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British Army confirms breach of its Twitter and YouTube accounts |  british army


The British military confirmed a “breach” of its Twitter and YouTube accounts and said it was investigating.

His Twitter account appeared to have been hacked and bore the name “BAPESCAN” instead of British Army and a profile picture of what looked like a cartoon monkey in make-up.

Its description had been changed from: “Follow us for news and information on deployments, training exercises, ceremonial duties and regimental events. Recruitment @armyjobsto “#1 metavesto clan on ETH chain with multi-billion dollar experience. Powered by @chaintchlabs”.

Even when the UK Army account reverted to its name and description, there were still retweets of posts regarding NFTs – non-fungible tokens or digital artwork – which appeared to have been the work of pirates. Those retweets were still on Army Twitter as of 8:30 p.m. Sunday night.

The British Army YouTube channel has reportedly been replaced with an account named Ark Invest and its logo. He appeared to be promoting an alleged interview with Tesla founder Elon Musk about cryptocurrency. Ark Invest is a global investment company. There is no indication that she was an accomplice to the offence. The Guardian has contacted Ark Invest for comment.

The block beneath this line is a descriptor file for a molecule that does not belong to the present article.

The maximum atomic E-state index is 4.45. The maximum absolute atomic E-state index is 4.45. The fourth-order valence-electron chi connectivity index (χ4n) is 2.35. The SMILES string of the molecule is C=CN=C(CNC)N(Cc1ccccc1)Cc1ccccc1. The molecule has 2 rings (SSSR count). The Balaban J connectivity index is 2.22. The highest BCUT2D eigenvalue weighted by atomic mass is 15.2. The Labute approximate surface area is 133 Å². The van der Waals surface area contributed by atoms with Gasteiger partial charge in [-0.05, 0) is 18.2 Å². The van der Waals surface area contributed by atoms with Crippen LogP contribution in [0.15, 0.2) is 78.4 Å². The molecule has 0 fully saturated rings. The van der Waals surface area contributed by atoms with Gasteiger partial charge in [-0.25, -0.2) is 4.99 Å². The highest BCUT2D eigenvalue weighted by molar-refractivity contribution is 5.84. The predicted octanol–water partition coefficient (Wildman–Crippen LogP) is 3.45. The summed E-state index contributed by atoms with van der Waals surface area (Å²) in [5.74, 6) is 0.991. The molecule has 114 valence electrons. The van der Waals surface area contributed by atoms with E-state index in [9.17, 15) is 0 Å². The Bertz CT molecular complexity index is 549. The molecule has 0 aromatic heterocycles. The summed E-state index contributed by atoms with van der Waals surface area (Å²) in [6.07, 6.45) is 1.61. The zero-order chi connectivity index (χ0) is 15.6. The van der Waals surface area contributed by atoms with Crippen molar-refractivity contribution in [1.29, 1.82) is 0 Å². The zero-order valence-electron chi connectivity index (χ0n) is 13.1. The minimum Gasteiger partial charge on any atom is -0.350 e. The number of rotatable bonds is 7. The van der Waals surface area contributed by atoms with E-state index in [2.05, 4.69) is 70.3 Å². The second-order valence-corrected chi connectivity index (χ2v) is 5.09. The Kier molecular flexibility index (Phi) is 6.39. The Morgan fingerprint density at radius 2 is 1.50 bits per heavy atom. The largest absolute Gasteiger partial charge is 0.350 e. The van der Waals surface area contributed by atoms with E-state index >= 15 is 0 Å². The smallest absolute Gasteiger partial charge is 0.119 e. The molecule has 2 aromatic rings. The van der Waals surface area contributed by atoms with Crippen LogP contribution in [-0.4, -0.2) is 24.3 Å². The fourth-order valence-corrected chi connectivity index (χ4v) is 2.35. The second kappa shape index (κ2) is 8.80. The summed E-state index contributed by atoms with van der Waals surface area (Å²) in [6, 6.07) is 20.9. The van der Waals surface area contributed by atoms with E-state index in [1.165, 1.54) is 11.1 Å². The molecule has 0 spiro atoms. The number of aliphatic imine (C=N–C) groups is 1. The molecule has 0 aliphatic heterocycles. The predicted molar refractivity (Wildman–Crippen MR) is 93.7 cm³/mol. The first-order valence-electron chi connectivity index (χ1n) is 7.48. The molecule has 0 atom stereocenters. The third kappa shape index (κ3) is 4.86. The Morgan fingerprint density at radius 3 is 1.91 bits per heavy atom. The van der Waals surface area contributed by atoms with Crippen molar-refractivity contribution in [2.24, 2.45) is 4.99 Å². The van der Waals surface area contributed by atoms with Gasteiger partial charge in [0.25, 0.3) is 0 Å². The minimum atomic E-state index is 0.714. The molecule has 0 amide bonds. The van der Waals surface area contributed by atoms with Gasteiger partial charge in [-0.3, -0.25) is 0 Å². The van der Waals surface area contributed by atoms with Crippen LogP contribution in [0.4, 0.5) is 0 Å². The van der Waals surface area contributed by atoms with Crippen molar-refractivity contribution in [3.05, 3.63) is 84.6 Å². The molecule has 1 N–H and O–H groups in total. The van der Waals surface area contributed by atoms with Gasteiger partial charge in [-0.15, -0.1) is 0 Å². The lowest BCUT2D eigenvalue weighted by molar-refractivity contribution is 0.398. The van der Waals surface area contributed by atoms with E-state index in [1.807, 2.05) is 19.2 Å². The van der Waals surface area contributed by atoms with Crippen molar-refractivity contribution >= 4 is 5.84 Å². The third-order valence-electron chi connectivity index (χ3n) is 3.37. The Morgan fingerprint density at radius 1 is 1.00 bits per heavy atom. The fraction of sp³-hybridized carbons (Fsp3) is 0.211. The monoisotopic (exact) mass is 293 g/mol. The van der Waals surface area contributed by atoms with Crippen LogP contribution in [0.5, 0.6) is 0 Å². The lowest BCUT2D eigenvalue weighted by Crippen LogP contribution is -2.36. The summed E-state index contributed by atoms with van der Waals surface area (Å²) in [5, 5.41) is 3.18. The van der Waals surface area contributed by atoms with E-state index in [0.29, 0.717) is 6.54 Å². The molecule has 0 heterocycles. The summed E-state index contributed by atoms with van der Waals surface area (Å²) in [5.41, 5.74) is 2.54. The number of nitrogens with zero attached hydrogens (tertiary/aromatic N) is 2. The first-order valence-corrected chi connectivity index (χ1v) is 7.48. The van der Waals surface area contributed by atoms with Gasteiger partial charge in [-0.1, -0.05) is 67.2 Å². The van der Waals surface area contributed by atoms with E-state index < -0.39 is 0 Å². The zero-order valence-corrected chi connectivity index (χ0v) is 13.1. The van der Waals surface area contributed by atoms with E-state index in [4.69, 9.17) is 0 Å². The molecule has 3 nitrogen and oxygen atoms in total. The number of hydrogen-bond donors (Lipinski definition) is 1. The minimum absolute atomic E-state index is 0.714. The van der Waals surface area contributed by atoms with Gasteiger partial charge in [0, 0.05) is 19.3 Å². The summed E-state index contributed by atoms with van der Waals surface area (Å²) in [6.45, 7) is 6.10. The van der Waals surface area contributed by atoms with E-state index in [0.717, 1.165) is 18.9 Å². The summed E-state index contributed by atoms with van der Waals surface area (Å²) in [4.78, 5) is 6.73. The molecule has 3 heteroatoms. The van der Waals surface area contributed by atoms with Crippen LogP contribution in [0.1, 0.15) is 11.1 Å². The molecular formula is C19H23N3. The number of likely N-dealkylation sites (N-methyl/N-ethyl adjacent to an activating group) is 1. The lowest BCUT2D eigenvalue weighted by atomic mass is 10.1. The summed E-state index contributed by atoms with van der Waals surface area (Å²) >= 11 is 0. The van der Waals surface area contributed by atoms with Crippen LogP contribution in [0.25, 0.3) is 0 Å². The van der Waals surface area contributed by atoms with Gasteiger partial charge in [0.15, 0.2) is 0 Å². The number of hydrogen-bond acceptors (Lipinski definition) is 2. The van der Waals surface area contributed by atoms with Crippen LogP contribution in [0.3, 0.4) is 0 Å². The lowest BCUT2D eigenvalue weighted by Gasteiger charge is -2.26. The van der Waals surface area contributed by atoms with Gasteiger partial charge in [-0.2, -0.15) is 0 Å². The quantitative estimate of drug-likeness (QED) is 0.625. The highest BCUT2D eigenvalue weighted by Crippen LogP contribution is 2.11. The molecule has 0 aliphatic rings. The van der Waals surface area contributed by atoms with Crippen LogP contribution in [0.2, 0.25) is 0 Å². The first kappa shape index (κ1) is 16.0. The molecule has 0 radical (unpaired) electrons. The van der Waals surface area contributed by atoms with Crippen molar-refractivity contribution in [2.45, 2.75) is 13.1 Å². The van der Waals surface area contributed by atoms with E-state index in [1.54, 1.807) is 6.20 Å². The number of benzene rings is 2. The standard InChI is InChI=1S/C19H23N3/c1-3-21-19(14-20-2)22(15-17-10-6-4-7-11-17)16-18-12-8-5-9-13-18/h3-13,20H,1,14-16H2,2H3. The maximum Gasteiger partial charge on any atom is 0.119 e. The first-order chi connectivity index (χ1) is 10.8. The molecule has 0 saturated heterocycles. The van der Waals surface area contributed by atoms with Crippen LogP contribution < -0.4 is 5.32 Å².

It is unknown who is behind the hacks.

A military spokesperson said: “We are aware of a breach of the military’s Twitter and YouTube accounts and an investigation is ongoing. We take information security very seriously and solve the problem. Until the investigation is complete, it would be inappropriate to comment further.

A tweet posted later on the official account said: “Apologies for the temporary interruption of our feed. We will fully investigate and learn from this incident. Please follow us and normal service will now resume.

Tory MP Michael Fabricator previously tweeted: “How embarrassing. @British Army The Twitter account has been hacked. Not by the #Russians I do not think so !

In April it emerged that the British Army’s computerized recruitment system had been closed since mid-March.

It was temporarily shut down as a precaution when data relating to around 120 army recruits was discovered and put up for sale on the dark web.

However, it was unclear if there had been a hack or if anyone had obtained a screenshot or printout.

At the time, a British Army spokesperson said: “Following the compromise of a small selection of recruit data, the Army’s online recruitment services have been temporarily suspended in the UK. awaiting an investigation”.

It was later restored.




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